Those who regard higher education as a quasi-public good will want the taxpayer to help lower individual debt burdens in the name of social equity.

Recognize and accommodate the fact that manyif not most, students and faculty members are part-time. Student expectations and faculty careers can be built around that fact. This is likely to be psychologically and materially disruptive, but, in essence, it is designed for people to accept reality. Just as some reforms will focus on students’ learning modes, this reform will focus on the individual student’s ability to move ahead and try to accommodate it.

So, too, the part-time faculty member will be the focal point of hand-tailored contracts that accept multiple sources of income. The University of Maryland University College enrolls over 80,000 students. Ninety percent of its faculty is part-time, hired on contract. Most are ‘scholar-practitioners,’ and the institution’s focus is on workforce development. Graduates are in the large majority very satisfied with the results. How the faculty feel has not been reported.

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Part-timers, adjuncts, and contract teachers should suffer from no stigma and be incorporated into departmental life with the right to vote on a broad, defined range of issues.

Reduce credit requirements for degree completion. This means redefining what constitutes competency. It includes reducing the number of prerequisite courses to move from lower level to upper level. We can anticipate resistance from the professoriate/unions, as this may have implications for staff numbers. In the United States the undergraduate degree usually takes four years, while in the LMD system (licence-master-doctorat, which standardizes degree requirements in most European countries) the undergraduate degree takes three years. There is obviously something arbitrary in how we define time requirements. Competency-based education would do away with that, but if old systems persist, then shortening the time to graduation would lower costs for the student and for the institution.

Liberalize degree recognition and equivalency. It may include online education, open universities, and competency-based certificates. Again, resistance is to be expected from existing professional associations. It is simply a variant of the previous reform.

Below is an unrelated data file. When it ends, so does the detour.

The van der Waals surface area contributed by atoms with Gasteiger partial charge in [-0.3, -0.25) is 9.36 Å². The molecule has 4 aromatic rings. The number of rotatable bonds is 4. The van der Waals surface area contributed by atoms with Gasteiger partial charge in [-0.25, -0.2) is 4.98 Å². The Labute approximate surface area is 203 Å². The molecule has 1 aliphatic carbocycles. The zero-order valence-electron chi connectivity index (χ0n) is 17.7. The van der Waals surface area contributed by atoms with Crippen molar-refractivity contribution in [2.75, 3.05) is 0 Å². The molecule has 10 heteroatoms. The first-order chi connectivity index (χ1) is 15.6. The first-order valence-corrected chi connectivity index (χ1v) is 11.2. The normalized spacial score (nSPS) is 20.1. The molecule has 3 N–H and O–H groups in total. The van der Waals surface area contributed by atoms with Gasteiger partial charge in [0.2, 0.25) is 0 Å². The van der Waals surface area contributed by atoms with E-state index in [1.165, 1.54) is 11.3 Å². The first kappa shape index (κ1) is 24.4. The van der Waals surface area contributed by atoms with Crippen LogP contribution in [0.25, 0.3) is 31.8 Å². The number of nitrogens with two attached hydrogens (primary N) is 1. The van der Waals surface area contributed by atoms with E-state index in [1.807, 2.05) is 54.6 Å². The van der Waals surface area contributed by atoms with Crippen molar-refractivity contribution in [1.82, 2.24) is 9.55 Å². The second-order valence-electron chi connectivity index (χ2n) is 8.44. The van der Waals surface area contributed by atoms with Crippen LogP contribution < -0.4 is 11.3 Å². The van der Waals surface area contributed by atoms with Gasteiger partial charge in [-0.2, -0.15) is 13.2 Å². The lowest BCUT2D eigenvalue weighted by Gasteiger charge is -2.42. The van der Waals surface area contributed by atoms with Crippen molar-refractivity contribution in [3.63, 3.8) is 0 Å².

Facilitate, if not encourage, student and faculty mobility among public institutions. The aim would be to eventually develop something similar to the Bologna process that is used in Europe for the Arab world. The goal here is to enhance the academic experience for both students and faculty. Note, however, that critics of existing systems want to move away from standardized programs and criteria, while that is at the heart of the Bologna process. Maybe that tension will be healthy.

Promote regional, peer-reviewed autonomous journals. It may help marginalize journals that reflect academic clubs and cronies and promote research that is of direct benefit to the region.

Promote Arab, regionwide professional academic associations. This may be easier to do across the region than for individual countries to promote their own professional associations. These associations could suggest standards for promotion in specific disciplines. They would reinforce the ‘communities of practice’ that link together isolated experts and academics and give support to other reform processes.

While heads of state, including some real autocrats, could survive all of these reforms, citizens and society would benefit. Some of the reforms (such as competency-based education) would be pedagogically or institutionally disruptive.